Howard Jones Songs Ranked

John Howard Jones (born 22 February 1955) is a Welsh musician, singer, and songwriter. He had ten top 40 hit singles in the UK between 1983 and 1986; six of those 10 singles reached the top ten, including, “What Is Love?”, “New Song”, and “Things Can Only Get Better”. His 1984 album Human’s Lib reached number one on the UK Albums Chart. Around the world, Jones had 15 top 40 hit singles between 1983 and 1992. The 1986 hit single “No One Is to Blame” reached no. 4 on the US charts. Four others placed in the US top 20. Jones is associated with the 1980s Second British Invasion of the US. He has been described by AllMusic editor Stephen Thomas Erlewine as “one of the defining figures of mid-’80s synth-pop.” He performed at the historic Live Aid concert in 1985. Here are all of Howard Jones’ songs ranked.

Don’t miss out on the original songs written by Howard Jones. Click below and listen to this very talented singer-songwriter.

10. Tears to Tell (In the Running, 1992)

“I must tell the music loving public that of all Howard Jones material this song is fab!!!! his hair isn,t what it was back in the day of the 80,s . Now it is by 1993 sober & like mine short and silvered hair!!!!. Definitely his best ever effort!!!”

9. Pearl in the Shell (Human’s Lib, 1984)

“Those just might be real drums on this Howard Jones single and I’m sure the horns are too. Either way, they add some pizzazz to this number, which dares to introduce an element of doubt to the usual soft-soap hope he usually peddles. There’s even an authentic desultory sax solo in this fine, almost hard-hitting number, one of his best.”

8. You Know I Love You, Don’t You? (One to One, 1986)

“Reminiscent of the work of Level 42, this Howard Jones single is carried by a brisk beat augmented by parping horns and synth blasts, cooling down for a passable chorus.”

7. Like to Get to Know You Well (The 12″ Album, 1984)

“Very much influenced by the in-vogue calypso-pop sound of Culture Club, here’s another bright sunny tune by the eternal optimist Howard Jones. With a once-heard, not-forgotten chorus and nice vocal arrangement this was an obvious but deserved late summertime hit.”

See more: Howard Jones Albums Ranked

6. Life in One Day (Dream into Action, 1985)

“Sort of “New Song Redux” – another catchy synth melody, and enough positivity to make a grouch crack a smile, at least for a bit. Soulful backing vocals make this one more distinctive, although the “gets to the heredity bone” line still doesn’t sound right to me.”

5. Everlasting Love (Cross That Line, 1989)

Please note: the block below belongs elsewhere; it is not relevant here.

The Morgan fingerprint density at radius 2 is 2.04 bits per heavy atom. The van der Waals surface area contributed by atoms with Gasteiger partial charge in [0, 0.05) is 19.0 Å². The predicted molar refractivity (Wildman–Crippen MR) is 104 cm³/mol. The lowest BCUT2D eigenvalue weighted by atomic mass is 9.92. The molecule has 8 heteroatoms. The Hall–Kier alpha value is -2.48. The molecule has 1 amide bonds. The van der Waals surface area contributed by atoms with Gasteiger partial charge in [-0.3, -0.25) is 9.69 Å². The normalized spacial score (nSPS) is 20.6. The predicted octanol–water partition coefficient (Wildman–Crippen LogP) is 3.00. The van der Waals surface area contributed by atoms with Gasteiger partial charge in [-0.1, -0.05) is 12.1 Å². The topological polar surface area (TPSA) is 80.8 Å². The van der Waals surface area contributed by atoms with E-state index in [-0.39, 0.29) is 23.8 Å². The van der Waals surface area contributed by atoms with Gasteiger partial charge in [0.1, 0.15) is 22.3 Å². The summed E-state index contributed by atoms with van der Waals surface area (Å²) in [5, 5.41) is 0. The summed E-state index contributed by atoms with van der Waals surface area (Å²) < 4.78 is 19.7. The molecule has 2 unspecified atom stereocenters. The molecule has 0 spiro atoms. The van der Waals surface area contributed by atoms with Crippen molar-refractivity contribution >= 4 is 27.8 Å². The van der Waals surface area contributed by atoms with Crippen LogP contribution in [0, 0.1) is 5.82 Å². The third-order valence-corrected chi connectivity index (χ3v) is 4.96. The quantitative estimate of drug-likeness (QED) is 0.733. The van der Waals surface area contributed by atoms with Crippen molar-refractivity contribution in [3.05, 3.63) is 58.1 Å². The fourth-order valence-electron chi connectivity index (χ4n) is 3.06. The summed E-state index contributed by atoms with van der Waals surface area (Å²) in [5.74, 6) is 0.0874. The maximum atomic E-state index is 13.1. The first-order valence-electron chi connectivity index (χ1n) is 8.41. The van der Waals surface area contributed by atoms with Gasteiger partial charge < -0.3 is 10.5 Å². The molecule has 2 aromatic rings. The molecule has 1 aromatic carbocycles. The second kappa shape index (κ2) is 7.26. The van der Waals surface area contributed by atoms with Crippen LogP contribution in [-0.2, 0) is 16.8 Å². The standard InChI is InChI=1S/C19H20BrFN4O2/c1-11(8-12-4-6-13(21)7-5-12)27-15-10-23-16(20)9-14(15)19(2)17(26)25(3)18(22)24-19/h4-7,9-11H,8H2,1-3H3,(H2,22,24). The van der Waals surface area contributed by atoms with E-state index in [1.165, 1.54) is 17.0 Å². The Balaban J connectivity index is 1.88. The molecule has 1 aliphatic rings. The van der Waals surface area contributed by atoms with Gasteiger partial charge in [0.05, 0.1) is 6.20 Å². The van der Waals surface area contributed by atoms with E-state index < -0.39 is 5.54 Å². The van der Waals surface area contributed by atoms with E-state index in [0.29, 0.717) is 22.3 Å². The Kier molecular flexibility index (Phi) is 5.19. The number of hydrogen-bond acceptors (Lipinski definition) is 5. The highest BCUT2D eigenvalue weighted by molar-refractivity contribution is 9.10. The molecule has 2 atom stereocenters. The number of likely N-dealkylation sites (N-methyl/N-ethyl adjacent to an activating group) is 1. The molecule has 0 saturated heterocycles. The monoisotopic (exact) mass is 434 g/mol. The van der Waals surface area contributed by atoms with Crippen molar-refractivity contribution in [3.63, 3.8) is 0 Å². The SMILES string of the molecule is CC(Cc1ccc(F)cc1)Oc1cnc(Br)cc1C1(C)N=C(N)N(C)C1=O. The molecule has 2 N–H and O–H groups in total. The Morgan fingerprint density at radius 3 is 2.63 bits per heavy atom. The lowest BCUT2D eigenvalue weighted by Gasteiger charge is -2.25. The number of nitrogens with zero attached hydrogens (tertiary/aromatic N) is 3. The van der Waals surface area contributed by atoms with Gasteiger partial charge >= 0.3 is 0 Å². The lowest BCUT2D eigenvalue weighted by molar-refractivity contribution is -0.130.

“For me this particular song title will always be owned by Love Affair out of Robert Knight, but this is nonetheless a pleasant synth pop tune by Howard Jones. There’s a nice chorus bordering on the singalong and a throwback breakdown reminiscent of his earliest singles although I’d personally summarise it more as a temporary like than an everlasting love.”

Howard Jones - Dream Into Action - Music

4. What is Love? (Human’s Lib, 1984)

“A minor synth-pop classic from Mr Mullett Howard Jones. Sure the lyric is as twee as a Hallmark card, but that piping synth-driven melody, harmonised vocals and swooping chorus all made this stand out against some of the more serious-minded po-faced chart acts of the time.”

3. No One Is to Blame (One to One, 1986)

“Produced as if you didn’t know by hot producer of the day Phil Collins, this is an affecting ballad by Howard Jones. Collins layers limpid keyboards, atmospheric background synth washes, rhythm box and stabbing guitar bursts with his own trademark drums to create a sympathetic setting for Jones’ own gently yearning vocal.”

2. Things Can Only Get Better (Dream into Action, 1985)

“Another chin-up number from HoJo (how many did this guy have?). This one has a more complex arrangement, with a heavy horn chart and plenty of backing vocals. Occasionally, the backing makes the lyrics tough to suss out, but that’s a minor quibble. Fun sing-along portion, too.”

Howard Jones - Human's Lib (Deluxe Remastered & Expanded Edition): lyrics  and songs | Deezer

1. New Song (New Song, 1983)

“Let’s make things perfectly clear. New song is a song that rightfully earns it’s ridicule for being just a cheesy novelty. But Conditioning is the fuse that should have ignited Howard Jones career. While sure it’s produced like the a-side it’s put together like a Synth-Pop wall of glory.”